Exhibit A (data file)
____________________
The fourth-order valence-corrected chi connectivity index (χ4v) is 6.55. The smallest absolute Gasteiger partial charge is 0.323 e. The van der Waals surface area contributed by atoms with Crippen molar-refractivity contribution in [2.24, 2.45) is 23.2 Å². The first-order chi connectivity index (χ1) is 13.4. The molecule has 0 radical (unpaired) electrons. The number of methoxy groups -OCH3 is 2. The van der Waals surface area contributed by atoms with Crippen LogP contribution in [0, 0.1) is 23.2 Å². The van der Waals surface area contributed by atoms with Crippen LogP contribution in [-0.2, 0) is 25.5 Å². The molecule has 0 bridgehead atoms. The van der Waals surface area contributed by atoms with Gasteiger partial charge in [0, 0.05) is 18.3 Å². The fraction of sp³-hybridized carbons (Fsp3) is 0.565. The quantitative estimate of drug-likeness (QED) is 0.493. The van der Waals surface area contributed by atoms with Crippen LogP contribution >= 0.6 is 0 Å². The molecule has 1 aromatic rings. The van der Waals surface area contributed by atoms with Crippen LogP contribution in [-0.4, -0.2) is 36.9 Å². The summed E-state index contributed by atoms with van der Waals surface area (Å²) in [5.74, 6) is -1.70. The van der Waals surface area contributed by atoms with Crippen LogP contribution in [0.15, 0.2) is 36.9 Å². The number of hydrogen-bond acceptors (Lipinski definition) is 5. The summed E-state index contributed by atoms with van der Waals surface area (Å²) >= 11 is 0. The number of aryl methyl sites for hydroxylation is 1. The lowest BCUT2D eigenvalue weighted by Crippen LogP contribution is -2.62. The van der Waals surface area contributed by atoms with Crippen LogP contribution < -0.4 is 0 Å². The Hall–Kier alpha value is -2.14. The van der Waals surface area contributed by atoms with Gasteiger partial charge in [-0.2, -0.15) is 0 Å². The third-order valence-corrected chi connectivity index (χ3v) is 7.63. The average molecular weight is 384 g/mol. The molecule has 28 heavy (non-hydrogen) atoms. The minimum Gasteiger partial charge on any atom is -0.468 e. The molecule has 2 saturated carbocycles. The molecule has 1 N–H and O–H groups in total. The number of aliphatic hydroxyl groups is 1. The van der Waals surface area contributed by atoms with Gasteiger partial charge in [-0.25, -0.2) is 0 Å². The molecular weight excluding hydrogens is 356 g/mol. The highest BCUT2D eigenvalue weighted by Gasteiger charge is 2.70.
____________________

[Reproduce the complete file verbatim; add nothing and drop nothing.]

The fourth-order valence-corrected chi connectivity index (χ4v) is 6.55. The smallest absolute Gasteiger partial charge is 0.323 e. The van der Waals surface area contributed by atoms with Crippen molar-refractivity contribution in [2.24, 2.45) is 23.2 Å². The first-order chi connectivity index (χ1) is 13.4. The molecule has 0 radical (unpaired) electrons. The number of methoxy groups -OCH3 is 2. The van der Waals surface area contributed by atoms with Crippen LogP contribution in [0, 0.1) is 23.2 Å². The van der Waals surface area contributed by atoms with Crippen LogP contribution in [-0.2, 0) is 25.5 Å². The molecule has 0 bridgehead atoms. The van der Waals surface area contributed by atoms with Gasteiger partial charge in [0, 0.05) is 18.3 Å². The fraction of sp³-hybridized carbons (Fsp3) is 0.565. The quantitative estimate of drug-likeness (QED) is 0.493. The van der Waals surface area contributed by atoms with Crippen LogP contribution >= 0.6 is 0 Å². The molecule has 1 aromatic rings. The van der Waals surface area contributed by atoms with Crippen LogP contribution in [-0.4, -0.2) is 36.9 Å². The summed E-state index contributed by atoms with van der Waals surface area (Å²) in [5.74, 6) is -1.70. The van der Waals surface area contributed by atoms with Crippen LogP contribution in [0.15, 0.2) is 36.9 Å². The number of hydrogen-bond acceptors (Lipinski definition) is 5. The summed E-state index contributed by atoms with van der Waals surface area (Å²) >= 11 is 0. The number of aryl methyl sites for hydroxylation is 1. The lowest BCUT2D eigenvalue weighted by Crippen LogP contribution is -2.62. The van der Waals surface area contributed by atoms with Crippen LogP contribution < -0.4 is 0 Å². The Hall–Kier alpha value is -2.14. The van der Waals surface area contributed by atoms with Gasteiger partial charge in [-0.2, -0.15) is 0 Å². The third-order valence-corrected chi connectivity index (χ3v) is 7.63. The average molecular weight is 384 g/mol. The molecule has 28 heavy (non-hydrogen) atoms. The minimum Gasteiger partial charge on any atom is -0.468 e. The molecule has 2 saturated carbocycles. The molecule has 1 N–H and O–H groups in total. The number of aliphatic hydroxyl groups is 1. The van der Waals surface area contributed by atoms with Gasteiger partial charge in [-0.25, -0.2) is 0 Å². The molecular weight excluding hydrogens is 356 g/mol. The highest BCUT2D eigenvalue weighted by Gasteiger charge is 2.70.